A public inquiry into the case of nurse and serial killer, Elizabeth Wettlaufer, has heard that opportunities to detect or stop the 8 killings and 6 attempted murders were missed.
Wettlaufer confessed in 2016 to 8 cases of killing elderly patients with insulin injections and attempting to do the same to six others. She us currently serving 8 life sentences.
The inquiry heard that after killing 7 patients in an Ontario care home, Wettlaufer was sacked in 2014 for making medication errors, but was able to keep working as a nurse due to a “union grievance” and a reference from her former employer. She subsequently obtained other jobs which enabled her to murder one more victim and attempt to murder two others..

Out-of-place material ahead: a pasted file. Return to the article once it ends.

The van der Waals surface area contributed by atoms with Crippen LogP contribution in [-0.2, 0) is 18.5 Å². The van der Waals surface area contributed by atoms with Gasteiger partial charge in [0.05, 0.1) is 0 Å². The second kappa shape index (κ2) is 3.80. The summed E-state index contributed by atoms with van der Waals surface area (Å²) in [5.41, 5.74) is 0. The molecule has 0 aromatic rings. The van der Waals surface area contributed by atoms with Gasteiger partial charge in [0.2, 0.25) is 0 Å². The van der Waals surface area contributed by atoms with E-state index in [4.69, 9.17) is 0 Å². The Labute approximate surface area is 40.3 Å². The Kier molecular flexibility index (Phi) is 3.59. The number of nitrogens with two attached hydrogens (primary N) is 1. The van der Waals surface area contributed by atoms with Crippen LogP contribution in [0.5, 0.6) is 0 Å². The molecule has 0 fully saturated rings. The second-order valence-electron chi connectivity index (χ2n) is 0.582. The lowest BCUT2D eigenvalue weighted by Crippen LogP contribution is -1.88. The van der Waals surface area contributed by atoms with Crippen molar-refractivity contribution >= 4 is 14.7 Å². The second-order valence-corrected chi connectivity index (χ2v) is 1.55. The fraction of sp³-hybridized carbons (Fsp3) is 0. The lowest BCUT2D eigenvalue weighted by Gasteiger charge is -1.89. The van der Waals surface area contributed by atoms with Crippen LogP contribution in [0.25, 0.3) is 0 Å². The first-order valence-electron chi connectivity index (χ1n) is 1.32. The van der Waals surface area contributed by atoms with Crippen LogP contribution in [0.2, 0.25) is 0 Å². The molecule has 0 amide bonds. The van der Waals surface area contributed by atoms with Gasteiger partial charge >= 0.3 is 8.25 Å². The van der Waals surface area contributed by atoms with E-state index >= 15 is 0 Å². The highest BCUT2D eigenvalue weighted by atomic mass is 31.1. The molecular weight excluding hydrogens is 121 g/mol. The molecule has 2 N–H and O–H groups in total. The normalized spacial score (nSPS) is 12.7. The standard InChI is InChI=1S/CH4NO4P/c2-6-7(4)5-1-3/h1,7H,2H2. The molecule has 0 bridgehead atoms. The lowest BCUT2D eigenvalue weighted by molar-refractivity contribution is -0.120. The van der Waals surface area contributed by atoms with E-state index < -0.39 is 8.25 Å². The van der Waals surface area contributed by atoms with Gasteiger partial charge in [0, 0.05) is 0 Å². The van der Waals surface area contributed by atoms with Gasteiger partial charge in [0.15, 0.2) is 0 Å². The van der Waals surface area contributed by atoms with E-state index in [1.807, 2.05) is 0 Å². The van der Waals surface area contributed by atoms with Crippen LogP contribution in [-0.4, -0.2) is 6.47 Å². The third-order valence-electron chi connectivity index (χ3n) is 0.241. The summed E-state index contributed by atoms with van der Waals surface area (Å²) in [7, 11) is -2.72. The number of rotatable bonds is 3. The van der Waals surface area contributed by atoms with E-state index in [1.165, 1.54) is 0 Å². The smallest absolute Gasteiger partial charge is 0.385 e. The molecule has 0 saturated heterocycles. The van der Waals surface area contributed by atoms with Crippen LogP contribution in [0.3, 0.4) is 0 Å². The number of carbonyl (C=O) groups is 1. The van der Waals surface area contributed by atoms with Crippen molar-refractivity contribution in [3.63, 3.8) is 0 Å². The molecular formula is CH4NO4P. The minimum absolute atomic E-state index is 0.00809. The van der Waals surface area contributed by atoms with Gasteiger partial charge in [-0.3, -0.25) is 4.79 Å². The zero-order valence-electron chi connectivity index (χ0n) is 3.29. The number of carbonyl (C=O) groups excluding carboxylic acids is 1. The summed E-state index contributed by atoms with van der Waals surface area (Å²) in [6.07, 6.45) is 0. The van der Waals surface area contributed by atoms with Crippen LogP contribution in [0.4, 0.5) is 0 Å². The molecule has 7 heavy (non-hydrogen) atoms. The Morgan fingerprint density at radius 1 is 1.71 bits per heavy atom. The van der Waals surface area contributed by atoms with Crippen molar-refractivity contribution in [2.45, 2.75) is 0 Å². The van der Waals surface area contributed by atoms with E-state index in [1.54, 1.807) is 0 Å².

After being sacked, Wettlaufer received $2,000 and a letter of recommendation which stated she had resigned for personal reasons rather than being dismissed after the Ontario nurses Association intervened on her behalf.
A former colleague of Wettlaufer told the inquiry, “Bethe would spend a lot of time with palliative patients, and someone overheard her telling a patient, ‘It’s OK to die,'” nurse Karen Routledge said.
“I didn’t think that was an appropriate thing to be telling a patient. It’s not a nurse’s place.” She said she knew that other members of staff referred to Wettlaufer as an “angel of death”.
A registered nurse at the home said that checks on the amount of insulin accessed by staff was minimal, “At Caressant Care, there was no double-check on insulin,” she said. “Physically, geographically, there was one nurse on second floor for 32 residents, you didn’t have that availability of another registered staff.”
The inquiry continues.